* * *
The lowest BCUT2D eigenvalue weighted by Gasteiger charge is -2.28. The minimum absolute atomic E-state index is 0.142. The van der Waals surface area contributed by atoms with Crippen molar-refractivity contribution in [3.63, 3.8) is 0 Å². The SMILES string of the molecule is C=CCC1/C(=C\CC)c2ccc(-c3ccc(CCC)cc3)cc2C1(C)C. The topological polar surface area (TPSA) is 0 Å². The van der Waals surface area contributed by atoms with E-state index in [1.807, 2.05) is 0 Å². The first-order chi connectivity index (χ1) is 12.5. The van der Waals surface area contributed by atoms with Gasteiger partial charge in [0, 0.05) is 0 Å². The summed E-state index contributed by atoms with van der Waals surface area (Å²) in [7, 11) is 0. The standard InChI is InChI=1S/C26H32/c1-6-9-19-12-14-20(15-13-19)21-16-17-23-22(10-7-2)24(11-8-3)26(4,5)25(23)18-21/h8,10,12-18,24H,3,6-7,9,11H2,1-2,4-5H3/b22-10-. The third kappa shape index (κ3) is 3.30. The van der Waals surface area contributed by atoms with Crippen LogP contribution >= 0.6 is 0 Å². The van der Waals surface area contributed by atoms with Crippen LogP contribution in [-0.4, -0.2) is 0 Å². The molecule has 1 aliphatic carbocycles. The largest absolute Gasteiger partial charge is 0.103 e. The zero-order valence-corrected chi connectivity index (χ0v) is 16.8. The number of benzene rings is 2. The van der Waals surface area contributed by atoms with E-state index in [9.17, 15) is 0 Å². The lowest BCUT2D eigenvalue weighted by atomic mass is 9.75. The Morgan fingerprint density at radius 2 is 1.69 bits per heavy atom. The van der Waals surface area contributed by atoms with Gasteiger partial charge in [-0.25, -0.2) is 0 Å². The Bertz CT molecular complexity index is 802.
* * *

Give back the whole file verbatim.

The lowest BCUT2D eigenvalue weighted by Gasteiger charge is -2.28. The minimum absolute atomic E-state index is 0.142. The van der Waals surface area contributed by atoms with Crippen molar-refractivity contribution in [3.63, 3.8) is 0 Å². The SMILES string of the molecule is C=CCC1/C(=C\CC)c2ccc(-c3ccc(CCC)cc3)cc2C1(C)C. The topological polar surface area (TPSA) is 0 Å². The van der Waals surface area contributed by atoms with E-state index in [1.807, 2.05) is 0 Å². The first-order chi connectivity index (χ1) is 12.5. The van der Waals surface area contributed by atoms with Gasteiger partial charge in [0, 0.05) is 0 Å². The summed E-state index contributed by atoms with van der Waals surface area (Å²) in [7, 11) is 0. The standard InChI is InChI=1S/C26H32/c1-6-9-19-12-14-20(15-13-19)21-16-17-23-22(10-7-2)24(11-8-3)26(4,5)25(23)18-21/h8,10,12-18,24H,3,6-7,9,11H2,1-2,4-5H3/b22-10-. The third kappa shape index (κ3) is 3.30. The van der Waals surface area contributed by atoms with Crippen LogP contribution >= 0.6 is 0 Å². The van der Waals surface area contributed by atoms with Crippen LogP contribution in [-0.4, -0.2) is 0 Å². The molecule has 1 aliphatic carbocycles. The largest absolute Gasteiger partial charge is 0.103 e. The zero-order valence-corrected chi connectivity index (χ0v) is 16.8. The number of benzene rings is 2. The van der Waals surface area contributed by atoms with E-state index in [9.17, 15) is 0 Å². The lowest BCUT2D eigenvalue weighted by atomic mass is 9.75. The Morgan fingerprint density at radius 2 is 1.69 bits per heavy atom. The van der Waals surface area contributed by atoms with Gasteiger partial charge in [-0.25, -0.2) is 0 Å². The Bertz CT molecular complexity index is 802.